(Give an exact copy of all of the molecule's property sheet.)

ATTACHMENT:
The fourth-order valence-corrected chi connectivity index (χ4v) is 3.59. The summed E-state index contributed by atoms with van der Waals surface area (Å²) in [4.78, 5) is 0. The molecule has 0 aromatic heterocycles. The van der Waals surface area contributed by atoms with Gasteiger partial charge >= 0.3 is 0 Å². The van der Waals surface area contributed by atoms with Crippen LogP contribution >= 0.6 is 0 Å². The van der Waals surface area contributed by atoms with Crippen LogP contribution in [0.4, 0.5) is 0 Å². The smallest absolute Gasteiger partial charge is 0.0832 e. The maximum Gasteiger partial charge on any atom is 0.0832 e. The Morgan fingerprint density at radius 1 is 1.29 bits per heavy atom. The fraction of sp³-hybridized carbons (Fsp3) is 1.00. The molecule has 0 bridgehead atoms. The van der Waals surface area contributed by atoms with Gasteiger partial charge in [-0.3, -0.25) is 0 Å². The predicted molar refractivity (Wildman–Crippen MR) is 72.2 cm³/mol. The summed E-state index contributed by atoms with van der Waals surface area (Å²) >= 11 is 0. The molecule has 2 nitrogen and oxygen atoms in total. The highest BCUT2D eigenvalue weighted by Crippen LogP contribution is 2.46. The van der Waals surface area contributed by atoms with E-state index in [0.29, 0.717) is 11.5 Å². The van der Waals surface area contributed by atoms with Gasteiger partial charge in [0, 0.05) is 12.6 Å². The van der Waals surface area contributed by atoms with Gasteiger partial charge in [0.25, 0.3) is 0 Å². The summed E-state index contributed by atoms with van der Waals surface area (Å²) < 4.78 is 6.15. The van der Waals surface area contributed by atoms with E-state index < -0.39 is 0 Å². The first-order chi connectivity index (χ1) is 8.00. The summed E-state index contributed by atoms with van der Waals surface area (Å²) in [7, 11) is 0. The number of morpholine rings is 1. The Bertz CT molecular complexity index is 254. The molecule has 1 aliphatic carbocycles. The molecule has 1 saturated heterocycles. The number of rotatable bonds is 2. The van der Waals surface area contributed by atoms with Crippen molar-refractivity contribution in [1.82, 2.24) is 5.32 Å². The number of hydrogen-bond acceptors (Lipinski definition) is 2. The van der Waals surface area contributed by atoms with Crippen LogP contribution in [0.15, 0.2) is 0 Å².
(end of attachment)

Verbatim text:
The fourth-order valence-corrected chi connectivity index (χ4v) is 3.59. The summed E-state index contributed by atoms with van der Waals surface area (Å²) in [4.78, 5) is 0. The molecule has 0 aromatic heterocycles. The van der Waals surface area contributed by atoms with Gasteiger partial charge >= 0.3 is 0 Å². The van der Waals surface area contributed by atoms with Crippen LogP contribution >= 0.6 is 0 Å². The van der Waals surface area contributed by atoms with Crippen LogP contribution in [0.4, 0.5) is 0 Å². The smallest absolute Gasteiger partial charge is 0.0832 e. The maximum Gasteiger partial charge on any atom is 0.0832 e. The Morgan fingerprint density at radius 1 is 1.29 bits per heavy atom. The fraction of sp³-hybridized carbons (Fsp3) is 1.00. The molecule has 0 bridgehead atoms. The van der Waals surface area contributed by atoms with Gasteiger partial charge in [-0.3, -0.25) is 0 Å². The predicted molar refractivity (Wildman–Crippen MR) is 72.2 cm³/mol. The summed E-state index contributed by atoms with van der Waals surface area (Å²) >= 11 is 0. The molecule has 2 nitrogen and oxygen atoms in total. The highest BCUT2D eigenvalue weighted by Crippen LogP contribution is 2.46. The van der Waals surface area contributed by atoms with E-state index in [0.29, 0.717) is 11.5 Å². The van der Waals surface area contributed by atoms with Gasteiger partial charge in [0, 0.05) is 12.6 Å². The van der Waals surface area contributed by atoms with Gasteiger partial charge in [0.25, 0.3) is 0 Å². The summed E-state index contributed by atoms with van der Waals surface area (Å²) < 4.78 is 6.15. The van der Waals surface area contributed by atoms with E-state index < -0.39 is 0 Å². The first-order chi connectivity index (χ1) is 8.00. The summed E-state index contributed by atoms with van der Waals surface area (Å²) in [7, 11) is 0. The number of morpholine rings is 1. The Bertz CT molecular complexity index is 254. The molecule has 1 aliphatic carbocycles. The molecule has 1 saturated heterocycles. The number of rotatable bonds is 2. The van der Waals surface area contributed by atoms with Crippen molar-refractivity contribution in [1.82, 2.24) is 5.32 Å². The number of hydrogen-bond acceptors (Lipinski definition) is 2. The van der Waals surface area contributed by atoms with Crippen LogP contribution in [0.15, 0.2) is 0 Å².